Bulb forcing experiments

Forced paperwhites in a gold container
Forced paperwhites in a gold container from 2012

Yes, I know, it’s mid-fall, and here I am talking about forcing bulbs indoors. Well, now is the time. All bulbs except the Narcissus tazetta class and Hippeastrum (amaryllis) must be chilled for approximately twelve weeks, give or take, before you can force them on vase or in bowls–or any other container you’d like.

Forced amaryllis from a couple of seasons ago. You can tell because Bear is small.
Forced amaryllis from a couple of seasons ago. You can tell because Bear is small.

Last year, I placed mine on water in the fridge, but the garage refrigerator gets opened and closed by many people in this house all winter long. Plus, it got so cold out there the bulb water froze. Frozen water didn’t hurt the bulbs or the vases, but I panicked and brought them inside too soon. Some didn’t chill long enough. I’m still placing bulbs in the fridge this year, but I’ll chill them in their nice, dark bags first. Make sure you separate bulbs from any fruit in the fridge because ethylene gas, especially that from apples, interferes with growth. Tagging the bags is also a good idea.

I’ve forced bulbs for several seasons, but last year, I became much more intentional about the process. I blame Garden Winthindoors because Julie’s blog was a source of great inspiration temptation during long, cold winter months. I’m so glad to see she’s back for another round of forcing fun. Plus, I’m now enabling everyone I know. Bwahaha! That’s the extent of my Halloween posting. Boo!

Most bulbs, other than paperwhites and amaryllis, need a chilling period. Mine are hanging out in the garage fridge.
Most bulbs, other than paperwhites and amaryllis, need a chilling period. Mine hung  out in the garage fridge last year.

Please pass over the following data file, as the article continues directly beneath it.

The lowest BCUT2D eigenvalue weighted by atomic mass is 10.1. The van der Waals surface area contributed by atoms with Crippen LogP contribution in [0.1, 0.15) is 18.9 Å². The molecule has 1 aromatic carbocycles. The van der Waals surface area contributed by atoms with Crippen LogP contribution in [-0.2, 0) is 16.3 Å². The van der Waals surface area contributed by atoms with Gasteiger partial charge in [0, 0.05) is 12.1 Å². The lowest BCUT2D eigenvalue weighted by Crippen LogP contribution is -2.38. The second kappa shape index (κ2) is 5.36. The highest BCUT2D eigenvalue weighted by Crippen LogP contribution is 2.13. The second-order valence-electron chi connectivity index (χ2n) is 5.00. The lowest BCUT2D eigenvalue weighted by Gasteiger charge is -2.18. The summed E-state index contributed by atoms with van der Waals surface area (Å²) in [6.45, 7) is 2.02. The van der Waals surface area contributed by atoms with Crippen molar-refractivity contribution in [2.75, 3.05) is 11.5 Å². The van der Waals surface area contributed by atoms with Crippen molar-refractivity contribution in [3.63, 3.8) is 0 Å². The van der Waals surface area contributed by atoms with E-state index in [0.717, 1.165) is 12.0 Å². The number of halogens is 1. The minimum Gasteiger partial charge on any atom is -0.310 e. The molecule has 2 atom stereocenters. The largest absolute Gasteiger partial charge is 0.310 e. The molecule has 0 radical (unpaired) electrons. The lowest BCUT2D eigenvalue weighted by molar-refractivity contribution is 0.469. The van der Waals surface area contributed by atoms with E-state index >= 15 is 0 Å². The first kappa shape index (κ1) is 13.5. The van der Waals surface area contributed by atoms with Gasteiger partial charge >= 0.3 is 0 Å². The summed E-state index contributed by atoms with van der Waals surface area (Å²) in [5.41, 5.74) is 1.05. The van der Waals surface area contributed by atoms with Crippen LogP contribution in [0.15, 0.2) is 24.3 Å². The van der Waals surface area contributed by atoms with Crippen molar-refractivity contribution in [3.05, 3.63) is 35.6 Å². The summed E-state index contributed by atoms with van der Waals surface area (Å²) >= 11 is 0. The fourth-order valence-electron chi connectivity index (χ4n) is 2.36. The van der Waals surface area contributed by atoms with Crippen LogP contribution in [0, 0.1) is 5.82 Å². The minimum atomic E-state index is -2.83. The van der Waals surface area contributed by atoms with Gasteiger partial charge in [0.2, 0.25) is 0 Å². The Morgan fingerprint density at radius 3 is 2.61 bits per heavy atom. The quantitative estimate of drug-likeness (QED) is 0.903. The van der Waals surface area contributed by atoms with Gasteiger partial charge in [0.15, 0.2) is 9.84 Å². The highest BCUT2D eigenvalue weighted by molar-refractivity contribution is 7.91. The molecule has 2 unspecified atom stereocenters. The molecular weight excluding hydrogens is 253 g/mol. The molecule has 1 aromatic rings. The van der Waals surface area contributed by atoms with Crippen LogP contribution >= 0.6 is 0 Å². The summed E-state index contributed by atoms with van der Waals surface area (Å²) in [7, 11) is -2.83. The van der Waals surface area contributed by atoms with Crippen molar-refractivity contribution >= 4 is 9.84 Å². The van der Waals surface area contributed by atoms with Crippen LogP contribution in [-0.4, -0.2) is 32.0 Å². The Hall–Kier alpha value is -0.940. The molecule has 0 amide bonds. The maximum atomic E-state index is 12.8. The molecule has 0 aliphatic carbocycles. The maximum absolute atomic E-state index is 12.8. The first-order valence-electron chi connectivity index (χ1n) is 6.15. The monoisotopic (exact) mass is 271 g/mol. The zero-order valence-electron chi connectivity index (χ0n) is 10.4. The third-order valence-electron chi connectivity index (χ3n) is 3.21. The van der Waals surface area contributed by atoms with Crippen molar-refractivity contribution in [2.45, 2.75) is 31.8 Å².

I went on a bulb forcing container spree last year, and I’m planting many of these with N. tazetta. These containers are a steal because many were made by McCoy pottery in Ohio, and haven’t been discovered yet by garden enthusiasts. Bulb forcing must have once been very popular.

Let’s bring it back into style.

I love McCoy’s soft colors from the 1930s through the 1960s. I bought a few on eBay last year, but I also found several at my favorite Guthrie antique stores. Milk glass is nice and very inexpensive. Let me lead you down the rabbit trail with a couple of posts from last year on bulb forcing bowls and vases. I’m especially fond of the pink one above. Don’t believe everything you read on eBay though. These aren’t that rare. Don’t pay a fortune for them. I found many locally for $5.00 to $9.00.

Because I don’t like stinky N. tazetta ‘Ziva,‘ which is the most common tazetta in stores, I ordered different ones online. Just search for tazetta, and you’ll find ‘Inball’ (or ‘Inbal’), ‘Wintersun,’ ‘Nir,’ ‘Geranium’ and ‘Erlicheer‘ tazetta types. I especially love ‘Erlicheer’ and ‘Nir.’ Do yourself a favor and grow the ones listed here instead of ‘Ziva.’ Also in the daffodil forcing experiments, I’ll grow miniature types, but they must be chilled first.

Cobalt blue forcing vases and milk glass bowls. You can also see the vintage green, probably McCoy, bowl with the crocus in back next to the agave.
Cobalt blue forcing vases and milk glass bowls. You can also see the vintage green, probably McCoy, bowl with the crocus in back next to the agave.

On to hyacinths. They seem to be very reliable for forcing. I’m growing ‘City of Haarlem’ named after a city in the Netherlands, ‘Delft Blue,’ ‘Gypsy Queen‘ and ‘Woodstock.’ In crocus, I got C. chrysanthus ‘Blue Pearl, C. vernus ‘Jeanne d’Arc.’ and ‘Twilight.’ I will plant them inside or out depending upon my mood when they get here since I’m also doing lasagna plantings outdoors. Still waiting on my tulips for that.

Thank goodness I bought a few more vases this year. Vintage and newish ones can be found on eBay, and they aren’t cheap. I let myself have three this year, or was it five? Anyway, they are pricey because they often come from England or even Holland. Bill got a kick out of signing for one of my packages because it came directly from Holland. It’s pictured below.